Firstly, many companies selling refurbs are convenience, sales based businesses. They come directly to your store when you need parts, you don’t have to place an order. They’re always there reminding you when you need more stock.
Secondly, price. The price for these parts are excellent. We actually pay less for non-refurbs than the local refurbishers charge for their refurbs, but it did take five years of shopping around to establish these relationships. It is easier to purchase from the first refurbisher who walks through the door, than it is to spend time doing research into developing relationships with quality parts vendors.
Thirdly, appearance. Most new to the business do not know where to buy “original” LCDs. A refurbished part may have come out of someone else’s phone – but the upside is that it is indeed original, so the color quality looks the same as the original. This means that newbies to the business bypass a common customer complaint – “why doesn’t this look the same as my old screen?”
Refurbs are the easy way to eliminate price and quality issues in the short term. However, using refurbs is bad for the long term reputation of the repair business that chooses to utilize them.
Where we draw the line.
We also sell broken screens to refurbishers. The difference is we don’t buy them back – the transaction ends after they’ve given us money in exchange for the broken screens. We use that money to purchase new screens from a separate supplier.
I’ve worked with refurbishers for several years. Like everyone I do business with, I believe in good supplier relations – I have some great relationships with the refurbishers in the area; which is how I know that over half the repair shops in NYC buy these refurbs, knowing they are refurbs. I know them, by name. I’ve got some tact, so I’m not mentioning names. 🙂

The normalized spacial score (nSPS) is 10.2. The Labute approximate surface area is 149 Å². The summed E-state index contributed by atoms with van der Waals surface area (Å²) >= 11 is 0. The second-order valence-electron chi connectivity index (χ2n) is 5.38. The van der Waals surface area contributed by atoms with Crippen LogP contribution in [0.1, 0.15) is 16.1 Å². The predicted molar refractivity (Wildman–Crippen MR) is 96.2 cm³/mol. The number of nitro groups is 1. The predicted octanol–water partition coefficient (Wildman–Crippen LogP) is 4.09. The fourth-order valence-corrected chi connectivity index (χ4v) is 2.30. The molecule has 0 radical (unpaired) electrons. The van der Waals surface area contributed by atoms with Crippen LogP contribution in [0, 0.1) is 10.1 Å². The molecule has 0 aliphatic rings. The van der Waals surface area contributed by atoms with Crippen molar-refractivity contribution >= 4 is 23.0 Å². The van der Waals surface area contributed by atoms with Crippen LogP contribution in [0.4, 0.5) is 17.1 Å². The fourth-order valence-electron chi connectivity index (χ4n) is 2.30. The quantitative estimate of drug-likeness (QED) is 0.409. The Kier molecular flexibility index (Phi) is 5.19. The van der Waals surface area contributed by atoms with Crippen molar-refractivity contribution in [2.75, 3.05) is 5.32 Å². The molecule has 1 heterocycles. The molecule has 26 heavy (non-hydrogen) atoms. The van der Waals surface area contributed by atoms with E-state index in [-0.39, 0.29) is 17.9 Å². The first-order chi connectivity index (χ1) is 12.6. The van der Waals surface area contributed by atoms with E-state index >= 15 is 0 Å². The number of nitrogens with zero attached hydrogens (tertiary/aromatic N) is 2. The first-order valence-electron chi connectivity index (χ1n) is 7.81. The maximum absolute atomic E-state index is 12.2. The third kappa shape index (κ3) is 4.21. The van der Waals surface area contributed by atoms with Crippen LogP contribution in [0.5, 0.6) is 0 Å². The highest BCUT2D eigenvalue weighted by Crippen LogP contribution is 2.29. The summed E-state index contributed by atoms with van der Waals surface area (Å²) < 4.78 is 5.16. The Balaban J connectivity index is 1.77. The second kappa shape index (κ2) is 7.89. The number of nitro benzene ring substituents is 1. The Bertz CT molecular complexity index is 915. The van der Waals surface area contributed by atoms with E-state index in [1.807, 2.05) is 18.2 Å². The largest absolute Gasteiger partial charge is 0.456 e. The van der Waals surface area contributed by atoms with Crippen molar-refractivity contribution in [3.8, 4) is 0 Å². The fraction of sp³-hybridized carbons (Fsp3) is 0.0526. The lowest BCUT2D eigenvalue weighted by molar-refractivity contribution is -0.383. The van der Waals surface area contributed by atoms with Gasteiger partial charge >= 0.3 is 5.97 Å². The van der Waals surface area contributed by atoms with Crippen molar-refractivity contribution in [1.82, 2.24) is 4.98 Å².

My mother always told me not to shit where I eat. I’d like to expound on those wise words and suggest that iPhone repair shops do not shop with the vendors that will buy their trash. If someone will buy your broken screens, don’t buy theirs – you know exactly where the “new” screens they’re selling came from, and when your customers come back with flickering, intermittent issues, ask yourself if it’s worth the few bucks saved on refurbs.
I’ve put a fair amount of brain-time into replying to this thread on macrumors. I feel like it’s worth tossing on the site. Several arguments are going on here, from whether it is ethical to have a short warranty timeframe, whether you should expect an older Apple device to fail post repair.
The thread is essentially my reply to someone who had their device serviced elsewhere, and my thoughts on his criticisms.
My thoughts in a nutshell
If it’s an Apple motherboard older than 4-5 years old, you may be better off keeping it dead.
Ask about the warranty, what is covered, what is not, and what type of service to expect post-warranty prior to purchasing a service.
Outside the 1% of the cases where there is some legitimate nonsense involved, we’re not replacing a screen again for free if you crack it. Explanation below.
Anyone who has been in this business for long enough has heard the plight of the person whose phone cracked again “out of nowhere”…. honestly, if someone tells me the truth, we give a discount. Depending on how we feel that day, the part cost, and how many jobs are in the queue, it might even be a generous one. But, if you tell me I made your phone crack again… it’s going to cost retail. Might even be out of stock of the part we need to fix it again that day.